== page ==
With that mindset, I never had to worry about what's the best way to do something, the main thing was getting it to work, any optimizations could come in later versions. So the first one was powered by a cordless drill, that was just enough to test that the tracks worked and could climb the obstacles. I then went through several different drivetrains until finally settling on a good one.

I think once you start building, the things you need to know will present themselves as brickwalls and it'll be blindingly obvious what you need to find out to solve each problem in turn. You might find you have to tear it apart and start again. Accepting that as inevitable makes things move much faster.


To answer some of your questions, for the most part the parts do not confuse me, its the connection process.  I think a big part is not understanding the reason behind the certain parts too, because I am just like that (hard for me to learn without having a reason as to why it works like that).  And to the admin, I do not really know what I   Also, is there anyway to control this without using a micro controller and programming?

Offline Admin

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Re: General Help
« Reply #11 on: November 09, 2007, 08:43:43 PM »
I second what nottoooily said . . .

I'm more in the engineering camp, meaning I only try and understand what I need to so that I can get it to work. Over the years I've learned a lot on the way, so now I can do a ton of optimization before even my first prototype . . .

I think the best way to learn is to start with something someone else built/designed, then start experimenting on it. This way you have something that works, and you can take it from there. Try adding a new sensor, or upgrading motors, or attempt to mod the algorithm. The $50 robot I made is meant to be heavily modded. There is quite a lot to understand in robotics, with a very sharp learning curve, so just take it piecewise and work your way up.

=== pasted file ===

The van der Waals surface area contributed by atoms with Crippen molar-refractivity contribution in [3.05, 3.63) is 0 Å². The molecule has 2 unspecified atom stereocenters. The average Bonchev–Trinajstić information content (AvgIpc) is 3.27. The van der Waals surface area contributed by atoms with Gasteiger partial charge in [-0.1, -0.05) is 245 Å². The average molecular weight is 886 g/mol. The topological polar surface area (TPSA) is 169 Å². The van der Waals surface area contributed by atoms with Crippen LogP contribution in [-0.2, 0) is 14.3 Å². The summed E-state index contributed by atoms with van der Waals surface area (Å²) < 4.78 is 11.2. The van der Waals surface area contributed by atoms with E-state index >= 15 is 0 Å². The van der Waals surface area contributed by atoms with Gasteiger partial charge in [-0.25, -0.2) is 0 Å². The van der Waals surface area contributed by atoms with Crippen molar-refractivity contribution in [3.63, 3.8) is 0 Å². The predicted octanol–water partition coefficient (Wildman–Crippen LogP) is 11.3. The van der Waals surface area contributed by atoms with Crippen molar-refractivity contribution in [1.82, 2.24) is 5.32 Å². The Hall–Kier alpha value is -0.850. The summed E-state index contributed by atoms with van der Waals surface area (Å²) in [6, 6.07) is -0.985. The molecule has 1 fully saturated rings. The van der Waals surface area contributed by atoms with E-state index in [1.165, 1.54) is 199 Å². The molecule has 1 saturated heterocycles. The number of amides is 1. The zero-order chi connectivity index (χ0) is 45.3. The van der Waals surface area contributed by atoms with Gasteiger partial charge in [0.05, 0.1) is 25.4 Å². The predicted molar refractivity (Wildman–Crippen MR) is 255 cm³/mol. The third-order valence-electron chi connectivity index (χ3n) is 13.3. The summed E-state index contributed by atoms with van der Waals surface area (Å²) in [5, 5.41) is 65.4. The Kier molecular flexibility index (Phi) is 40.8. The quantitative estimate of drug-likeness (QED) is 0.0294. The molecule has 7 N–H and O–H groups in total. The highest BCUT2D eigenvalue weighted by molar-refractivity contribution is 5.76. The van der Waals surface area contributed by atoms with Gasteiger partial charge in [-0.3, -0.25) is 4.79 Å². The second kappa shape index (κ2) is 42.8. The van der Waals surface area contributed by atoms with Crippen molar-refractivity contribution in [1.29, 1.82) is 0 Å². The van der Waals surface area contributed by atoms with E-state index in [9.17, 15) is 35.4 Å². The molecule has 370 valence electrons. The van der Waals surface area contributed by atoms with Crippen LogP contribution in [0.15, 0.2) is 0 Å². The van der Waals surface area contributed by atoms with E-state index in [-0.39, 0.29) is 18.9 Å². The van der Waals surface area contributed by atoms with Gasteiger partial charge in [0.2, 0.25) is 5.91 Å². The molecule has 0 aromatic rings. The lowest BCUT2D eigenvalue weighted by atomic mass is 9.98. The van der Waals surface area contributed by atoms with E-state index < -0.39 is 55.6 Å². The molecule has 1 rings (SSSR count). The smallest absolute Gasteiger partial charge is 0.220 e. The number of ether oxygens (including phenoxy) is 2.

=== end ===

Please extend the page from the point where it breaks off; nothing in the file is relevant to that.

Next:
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WHAT makes it possible for the remote control to drive the robot?
I'm not quite sure what you want to know here, so I'll give a quick rundown.

The controller takes the inputs from the joystick and converts it into a radio signal. This signal travels wirelessly and is recieved by the reciever. The signal is decoded, and appropriate servo command signals are then sent to each port of the reciever. The servos get these servo signals and then actuate appropriately.

Offline SciOlyStudentTopic starter

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Re: General Help
« Reply #12 on: November 10, 2007, 05:23:42 PM »
Ok, thanks for all the input.  And the RC question was more supposed to be, what would determine which input into the controller would do (joystick up/down), but from what you said I am assuming you have to use a micro controller to make the process possible.  Thanks again for all of you help.

Offline Admin

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Re: General Help
« Reply #13 on: November 10, 2007, 08:55:54 PM »
It depends on how you configure the RC controller. They have buttons to change settings. Plus, each joystick controls a different channel, so you can decide which channel controls which servo.

Its actually really easy and self explanatory.